The cost of “progress” for Apple's phones and laptops is paid (by you) in accessories

People say that “early adopters”, those consumers willing to be the first to buy or try a new product, only get screwed. By submitting themselves to things not yet tested by more people, they are exposed to the risk of design errors, failures in the manufacturing process, high costs etc.

Such cases are so frequent in the industry that waiting is considered good practice. Instead of buying at launch, wait. In the worst case scenario, you can avoid walking around with a phone-shaped bomb in your pocket, as happened to the early adopters of Samsung’s Galaxy Note 7 in 2016.

Some changes, however, reach all adopters, early or late, those who wait for the trendiest product to become obsolete. Take my case: seven years after Apple retired the diversity of ports on its laptops, replacing them with just one type — the USB-C/Thunderbolt —, I felt the impact of this “evolution” on my skin, or rather, in my pocket.

An evolution, I must say, that has already been reversed in the company’s most expensive line of laptops. The 2021 MacBook Pro brought back the MagSafe connector, the HDMI port, and the SD card slot. On its cheaper models, we still have to make deal with a few USB-C/Thunderbolt ports and countless adapters.

I’m not saying that USB-C/Thunderbold is bad. It is actually quite handy to plug and unplug just one cable on my desk when switching between “laptop” and “workstation” modes. To the USB-C hub I connect keyboard, mouse, and monitor — sometimes my headphones, a pen drive, a Yubikey, and a SD card, none of them having a USB-C plug. Before, there were at least three cables that I had to plug and unplug all the time; now it’s just one.

But these things doesn’t need to be mutually exclusive. Apple could, for instance, keep a USB-A port next to the USB-C ones, which would save me from having to carry an adapter for when, in “laptop mode,” I need to use a flash drive or my Yubikey

(Note, by the way, that even the 2021 MacBook Pro full of ports doesn’t have a USB-A, a format sentenced to death by Apple, but still widely used.)

A wall charger from Baseus on a blank surface, with a partial book on the left and an out of focus plant on the right.

With phones, the drama was similar. Under the pretext of “saving the environment,” as if there was nothing better to be done in this regard, in 2020 Apple removed the wall charger from the boxes of the iPhone.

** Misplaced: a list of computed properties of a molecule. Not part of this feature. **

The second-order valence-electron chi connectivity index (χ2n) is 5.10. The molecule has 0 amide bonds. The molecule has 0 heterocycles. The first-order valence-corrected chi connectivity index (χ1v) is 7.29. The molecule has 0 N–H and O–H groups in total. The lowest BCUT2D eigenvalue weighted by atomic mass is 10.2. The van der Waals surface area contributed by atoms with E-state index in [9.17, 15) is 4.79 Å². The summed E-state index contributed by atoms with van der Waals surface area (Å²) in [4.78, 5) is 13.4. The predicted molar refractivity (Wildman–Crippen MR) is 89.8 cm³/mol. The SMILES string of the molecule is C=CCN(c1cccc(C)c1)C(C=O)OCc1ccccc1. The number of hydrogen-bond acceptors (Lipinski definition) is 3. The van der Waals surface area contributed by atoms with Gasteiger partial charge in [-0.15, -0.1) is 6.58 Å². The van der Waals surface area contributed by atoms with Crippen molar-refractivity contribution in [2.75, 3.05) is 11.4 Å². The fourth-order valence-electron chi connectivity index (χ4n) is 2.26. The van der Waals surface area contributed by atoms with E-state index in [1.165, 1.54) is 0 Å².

In the company’s official store, that 5W charger that used to be “free” is sold for USD 19. Interestingly, the 20W USB-C model comes out at the same price.

I opted for an alternative, from a brand called Baseus, which comes with a Lightning cable, at a lower price than Apple’s solo charger.

Alongside a few others brands, such as Ugreen and Anker, these Chinese companies have been filling the gaps created by Apple and followed, in parts, by other manufacturers — it’s starting to get hard to find chargers inside Android phone boxes.

The cost-effectiveness of alternative brand accessories is great not because they are the cheapest (they are not), but because they are cheaper than the official ones and often better.

A picture from above of a USB-C hub filled with cables.

Apple’s “multi-port adapter” costs USD 69 at its official store and expands a USB-C to a trio of ports — USB-C, HDMI and USB-A. For 1/3 of this price I bought a USB-C hub from Ugreen without USB-C, but with two USB-A ports, HDMI, RJ-45, and SD and microSD card readers.

In any case, I would rather not to have to deal with it. It’s not an unreasonable wish. The laptop I bought in 2015 and the phone of 2017 were “self-contained,” they both came with all the ports and essential accessories out of the boxes.

Too often companies sell ideas of “progress” that are actually setbacks, but with such good marketing that they pass as such. For these two cases, the laptop without ports/connections and the phone without charger in the box, there is no explanation, fanciful or otherwise, that is at least convincing.

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